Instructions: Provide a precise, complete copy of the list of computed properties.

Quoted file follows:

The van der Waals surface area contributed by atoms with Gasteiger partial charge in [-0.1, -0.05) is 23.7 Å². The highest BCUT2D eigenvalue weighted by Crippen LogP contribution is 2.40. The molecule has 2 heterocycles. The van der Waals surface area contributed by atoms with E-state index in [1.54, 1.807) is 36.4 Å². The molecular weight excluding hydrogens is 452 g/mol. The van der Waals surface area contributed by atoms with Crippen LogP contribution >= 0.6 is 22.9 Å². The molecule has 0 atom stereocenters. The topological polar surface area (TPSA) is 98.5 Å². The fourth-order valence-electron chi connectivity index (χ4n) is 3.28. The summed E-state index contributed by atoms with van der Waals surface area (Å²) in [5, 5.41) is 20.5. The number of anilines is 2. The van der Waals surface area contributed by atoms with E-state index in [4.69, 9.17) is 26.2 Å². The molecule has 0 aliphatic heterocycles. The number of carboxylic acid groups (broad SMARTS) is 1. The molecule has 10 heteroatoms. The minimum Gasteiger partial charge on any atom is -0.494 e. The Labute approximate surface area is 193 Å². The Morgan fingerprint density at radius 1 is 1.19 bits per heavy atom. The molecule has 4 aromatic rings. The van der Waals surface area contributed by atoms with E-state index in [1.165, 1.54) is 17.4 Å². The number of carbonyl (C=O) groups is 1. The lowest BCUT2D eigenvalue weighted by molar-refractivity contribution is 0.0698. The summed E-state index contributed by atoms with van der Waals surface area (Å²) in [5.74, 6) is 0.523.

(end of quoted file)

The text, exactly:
The van der Waals surface area contributed by atoms with Gasteiger partial charge in [-0.1, -0.05) is 23.7 Å². The highest BCUT2D eigenvalue weighted by Crippen LogP contribution is 2.40. The molecule has 2 heterocycles. The van der Waals surface area contributed by atoms with E-state index in [1.54, 1.807) is 36.4 Å². The molecular weight excluding hydrogens is 452 g/mol. The van der Waals surface area contributed by atoms with Crippen LogP contribution >= 0.6 is 22.9 Å². The molecule has 0 atom stereocenters. The topological polar surface area (TPSA) is 98.5 Å². The fourth-order valence-electron chi connectivity index (χ4n) is 3.28. The summed E-state index contributed by atoms with van der Waals surface area (Å²) in [5, 5.41) is 20.5. The number of anilines is 2. The van der Waals surface area contributed by atoms with E-state index in [4.69, 9.17) is 26.2 Å². The molecule has 0 aliphatic heterocycles. The number of carboxylic acid groups (broad SMARTS) is 1. The molecule has 10 heteroatoms. The minimum Gasteiger partial charge on any atom is -0.494 e. The Labute approximate surface area is 193 Å². The Morgan fingerprint density at radius 1 is 1.19 bits per heavy atom. The molecule has 4 aromatic rings. The van der Waals surface area contributed by atoms with E-state index in [1.165, 1.54) is 17.4 Å². The number of carbonyl (C=O) groups is 1. The lowest BCUT2D eigenvalue weighted by molar-refractivity contribution is 0.0698. The summed E-state index contributed by atoms with van der Waals surface area (Å²) in [5.74, 6) is 0.523.